Food related extract from interview with Bríd Fahy (nee Gormally), Peak, taken from Killererin - A Parish History
Interviewed by Geraldine O'Connor on 11th June, 2012
Killererin Heritage Society
The following article has been put together for our Gastronomy Galway 2018 project. Most of the interviewees for our Parish history book were from a farming background and the common themes throughout are diet, threshing, stations, killing the pig, going to fairs etc. I hope you enjoy reading these extracts and that you get a sense of what life was like for past generations in this locality.
Bríd Fahy was born in Peak in the 1950s. She has lived there all her life.
A number of families lived in thatched houses in the townland of Peak; these families are not around anymore and their houses are no longer traceable. ……………….
The local shops were Mannion’s and Keane’s and Mrs Fagan’s. A cone-full of bull’s-eyes could be purchased from Mrs Fagan for a penny or two; the cones were made from pages of old copy books. ………… Going to the well for water, picking potatoes, going to the bog and saving hay were mandatory for children as well as adults. People shared horses and labour for big jobs and a typical example was when Mattie Dolan, Brierfield, came to each house in turn with his thresher in the autumn or early winter.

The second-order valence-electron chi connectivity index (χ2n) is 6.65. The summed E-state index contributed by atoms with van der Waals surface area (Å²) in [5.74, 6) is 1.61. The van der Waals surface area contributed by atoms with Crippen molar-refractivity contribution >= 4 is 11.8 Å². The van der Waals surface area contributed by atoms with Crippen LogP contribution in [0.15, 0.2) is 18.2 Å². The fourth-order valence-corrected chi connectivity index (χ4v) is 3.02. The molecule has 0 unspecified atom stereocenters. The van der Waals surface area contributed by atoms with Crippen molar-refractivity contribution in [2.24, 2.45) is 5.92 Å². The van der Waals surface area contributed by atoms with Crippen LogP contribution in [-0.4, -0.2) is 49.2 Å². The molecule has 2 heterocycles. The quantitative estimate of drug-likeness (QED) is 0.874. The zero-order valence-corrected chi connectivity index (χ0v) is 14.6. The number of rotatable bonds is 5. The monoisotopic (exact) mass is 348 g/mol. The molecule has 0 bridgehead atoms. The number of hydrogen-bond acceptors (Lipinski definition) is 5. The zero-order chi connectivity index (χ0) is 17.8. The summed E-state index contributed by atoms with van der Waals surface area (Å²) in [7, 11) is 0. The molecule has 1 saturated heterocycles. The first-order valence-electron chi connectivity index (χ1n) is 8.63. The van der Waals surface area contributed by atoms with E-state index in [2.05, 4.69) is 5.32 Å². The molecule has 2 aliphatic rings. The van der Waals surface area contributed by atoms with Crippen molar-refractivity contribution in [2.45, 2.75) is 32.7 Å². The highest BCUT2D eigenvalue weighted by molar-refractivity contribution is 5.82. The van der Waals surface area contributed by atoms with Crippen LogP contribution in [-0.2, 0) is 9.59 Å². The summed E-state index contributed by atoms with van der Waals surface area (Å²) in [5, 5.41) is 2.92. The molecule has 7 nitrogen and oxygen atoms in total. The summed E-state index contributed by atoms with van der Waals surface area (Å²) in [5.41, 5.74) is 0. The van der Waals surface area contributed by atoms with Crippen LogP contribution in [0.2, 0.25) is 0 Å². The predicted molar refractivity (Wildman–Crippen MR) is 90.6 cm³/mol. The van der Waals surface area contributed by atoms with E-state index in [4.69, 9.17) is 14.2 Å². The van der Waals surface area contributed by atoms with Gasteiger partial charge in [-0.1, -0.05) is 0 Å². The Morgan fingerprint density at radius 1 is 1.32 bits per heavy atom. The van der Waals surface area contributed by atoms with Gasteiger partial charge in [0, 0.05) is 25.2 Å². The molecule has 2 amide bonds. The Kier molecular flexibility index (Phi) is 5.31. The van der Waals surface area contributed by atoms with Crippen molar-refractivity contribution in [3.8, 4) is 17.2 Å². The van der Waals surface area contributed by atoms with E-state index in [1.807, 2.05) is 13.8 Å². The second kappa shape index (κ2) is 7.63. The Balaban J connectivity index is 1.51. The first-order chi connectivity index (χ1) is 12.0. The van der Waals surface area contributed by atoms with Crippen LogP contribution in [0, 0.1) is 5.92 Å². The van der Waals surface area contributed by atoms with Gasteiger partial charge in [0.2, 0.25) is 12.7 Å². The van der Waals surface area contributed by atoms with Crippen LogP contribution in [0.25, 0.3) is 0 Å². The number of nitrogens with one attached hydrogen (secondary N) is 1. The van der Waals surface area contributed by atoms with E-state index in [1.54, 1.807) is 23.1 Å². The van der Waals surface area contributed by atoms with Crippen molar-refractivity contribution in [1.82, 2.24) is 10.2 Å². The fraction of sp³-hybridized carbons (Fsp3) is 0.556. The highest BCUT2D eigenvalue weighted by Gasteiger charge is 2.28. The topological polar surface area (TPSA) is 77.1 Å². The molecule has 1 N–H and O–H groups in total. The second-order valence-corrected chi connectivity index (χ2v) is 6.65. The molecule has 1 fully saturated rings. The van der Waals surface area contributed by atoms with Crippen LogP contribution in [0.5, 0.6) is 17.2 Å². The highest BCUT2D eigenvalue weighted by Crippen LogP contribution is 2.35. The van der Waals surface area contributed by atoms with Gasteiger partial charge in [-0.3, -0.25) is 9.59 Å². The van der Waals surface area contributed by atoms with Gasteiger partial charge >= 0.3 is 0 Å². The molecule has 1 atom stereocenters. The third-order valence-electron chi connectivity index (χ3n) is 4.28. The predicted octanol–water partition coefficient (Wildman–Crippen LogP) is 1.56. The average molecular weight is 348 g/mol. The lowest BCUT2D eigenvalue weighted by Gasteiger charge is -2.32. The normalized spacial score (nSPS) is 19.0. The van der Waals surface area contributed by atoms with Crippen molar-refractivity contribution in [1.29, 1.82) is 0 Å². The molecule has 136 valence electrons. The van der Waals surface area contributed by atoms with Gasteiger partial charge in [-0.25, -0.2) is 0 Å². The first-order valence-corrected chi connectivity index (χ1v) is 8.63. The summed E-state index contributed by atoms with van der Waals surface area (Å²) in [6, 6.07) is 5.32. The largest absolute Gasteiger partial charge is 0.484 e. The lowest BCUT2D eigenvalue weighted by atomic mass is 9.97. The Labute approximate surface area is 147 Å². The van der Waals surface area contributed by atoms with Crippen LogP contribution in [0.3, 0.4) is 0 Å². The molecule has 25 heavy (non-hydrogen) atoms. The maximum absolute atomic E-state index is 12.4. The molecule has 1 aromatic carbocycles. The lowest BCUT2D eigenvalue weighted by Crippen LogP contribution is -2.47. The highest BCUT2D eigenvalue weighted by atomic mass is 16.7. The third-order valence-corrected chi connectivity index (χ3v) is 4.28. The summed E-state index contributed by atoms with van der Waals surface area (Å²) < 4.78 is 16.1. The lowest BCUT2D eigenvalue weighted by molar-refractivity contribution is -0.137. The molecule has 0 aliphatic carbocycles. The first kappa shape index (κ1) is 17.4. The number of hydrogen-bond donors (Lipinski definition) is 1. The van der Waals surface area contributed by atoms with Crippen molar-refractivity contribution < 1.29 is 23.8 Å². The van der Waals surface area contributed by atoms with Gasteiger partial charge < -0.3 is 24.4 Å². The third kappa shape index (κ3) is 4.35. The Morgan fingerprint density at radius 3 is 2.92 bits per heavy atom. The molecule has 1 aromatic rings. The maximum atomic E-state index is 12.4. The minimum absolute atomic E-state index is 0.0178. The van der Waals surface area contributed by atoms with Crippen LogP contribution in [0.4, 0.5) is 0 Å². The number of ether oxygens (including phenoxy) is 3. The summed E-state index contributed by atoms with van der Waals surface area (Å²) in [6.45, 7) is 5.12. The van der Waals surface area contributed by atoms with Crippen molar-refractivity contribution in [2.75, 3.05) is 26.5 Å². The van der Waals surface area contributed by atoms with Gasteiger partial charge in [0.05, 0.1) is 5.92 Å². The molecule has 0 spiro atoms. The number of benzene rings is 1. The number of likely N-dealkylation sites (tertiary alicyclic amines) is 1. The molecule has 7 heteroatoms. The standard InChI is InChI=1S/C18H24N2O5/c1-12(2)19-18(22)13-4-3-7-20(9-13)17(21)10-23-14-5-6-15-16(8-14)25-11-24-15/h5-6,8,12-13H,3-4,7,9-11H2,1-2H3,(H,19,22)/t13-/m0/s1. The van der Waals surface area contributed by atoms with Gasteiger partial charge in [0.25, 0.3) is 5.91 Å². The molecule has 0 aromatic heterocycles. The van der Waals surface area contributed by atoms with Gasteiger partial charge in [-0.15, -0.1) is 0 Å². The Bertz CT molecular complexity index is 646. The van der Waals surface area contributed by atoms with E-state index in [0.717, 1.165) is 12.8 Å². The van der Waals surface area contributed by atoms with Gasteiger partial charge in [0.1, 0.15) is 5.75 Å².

Running water came to all homes in the area in the 1970s when Fr Jennings formed a committee to set up a Group Water Scheme. William Hanrahan served as secretary.
Fr Jennings also created a new tradition of having stations in the houses in Peak. Before this, Peak families had their station masses in the church. He did not want to impose on people and insisted on tea and a biscuit only for refreshment with a boiled egg and brown bread for his own breakfast….
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